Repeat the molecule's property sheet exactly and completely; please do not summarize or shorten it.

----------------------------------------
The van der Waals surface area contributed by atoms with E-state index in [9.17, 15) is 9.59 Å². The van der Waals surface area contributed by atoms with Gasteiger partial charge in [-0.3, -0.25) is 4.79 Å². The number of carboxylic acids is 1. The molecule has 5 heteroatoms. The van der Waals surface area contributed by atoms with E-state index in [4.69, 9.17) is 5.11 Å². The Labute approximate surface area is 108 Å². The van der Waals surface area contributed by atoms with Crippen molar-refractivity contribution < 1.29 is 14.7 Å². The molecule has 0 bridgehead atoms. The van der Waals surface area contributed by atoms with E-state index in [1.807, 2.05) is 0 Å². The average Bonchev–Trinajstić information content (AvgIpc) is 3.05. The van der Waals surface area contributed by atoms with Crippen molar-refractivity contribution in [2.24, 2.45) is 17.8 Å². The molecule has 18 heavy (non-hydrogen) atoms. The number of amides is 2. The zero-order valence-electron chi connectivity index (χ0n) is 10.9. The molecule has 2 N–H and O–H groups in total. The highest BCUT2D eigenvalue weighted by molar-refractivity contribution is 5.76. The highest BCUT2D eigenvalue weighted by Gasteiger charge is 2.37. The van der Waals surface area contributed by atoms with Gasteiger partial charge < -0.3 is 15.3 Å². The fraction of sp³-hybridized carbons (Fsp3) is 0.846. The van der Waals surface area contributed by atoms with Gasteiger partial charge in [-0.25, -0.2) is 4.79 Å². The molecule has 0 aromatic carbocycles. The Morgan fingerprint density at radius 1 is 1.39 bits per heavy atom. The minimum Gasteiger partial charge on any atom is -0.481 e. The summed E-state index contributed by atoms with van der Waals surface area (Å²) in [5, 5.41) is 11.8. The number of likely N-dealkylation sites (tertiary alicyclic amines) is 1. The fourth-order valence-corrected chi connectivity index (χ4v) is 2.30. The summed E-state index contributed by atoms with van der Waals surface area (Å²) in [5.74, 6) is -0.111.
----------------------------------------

The van der Waals surface area contributed by atoms with E-state index in [9.17, 15) is 9.59 Å². The van der Waals surface area contributed by atoms with Gasteiger partial charge in [-0.3, -0.25) is 4.79 Å². The number of carboxylic acids is 1. The molecule has 5 heteroatoms. The van der Waals surface area contributed by atoms with E-state index in [4.69, 9.17) is 5.11 Å². The Labute approximate surface area is 108 Å². The van der Waals surface area contributed by atoms with Crippen molar-refractivity contribution < 1.29 is 14.7 Å². The molecule has 0 bridgehead atoms. The van der Waals surface area contributed by atoms with E-state index in [1.807, 2.05) is 0 Å². The average Bonchev–Trinajstić information content (AvgIpc) is 3.05. The van der Waals surface area contributed by atoms with Crippen molar-refractivity contribution in [2.24, 2.45) is 17.8 Å². The molecule has 18 heavy (non-hydrogen) atoms. The number of amides is 2. The zero-order valence-electron chi connectivity index (χ0n) is 10.9. The molecule has 2 N–H and O–H groups in total. The highest BCUT2D eigenvalue weighted by molar-refractivity contribution is 5.76. The highest BCUT2D eigenvalue weighted by Gasteiger charge is 2.37. The van der Waals surface area contributed by atoms with Gasteiger partial charge < -0.3 is 15.3 Å². The fraction of sp³-hybridized carbons (Fsp3) is 0.846. The van der Waals surface area contributed by atoms with Gasteiger partial charge in [-0.25, -0.2) is 4.79 Å². The molecule has 0 aromatic carbocycles. The Morgan fingerprint density at radius 1 is 1.39 bits per heavy atom. The minimum Gasteiger partial charge on any atom is -0.481 e. The summed E-state index contributed by atoms with van der Waals surface area (Å²) in [5, 5.41) is 11.8. The number of likely N-dealkylation sites (tertiary alicyclic amines) is 1. The fourth-order valence-corrected chi connectivity index (χ4v) is 2.30. The summed E-state index contributed by atoms with van der Waals surface area (Å²) in [5.74, 6) is -0.111.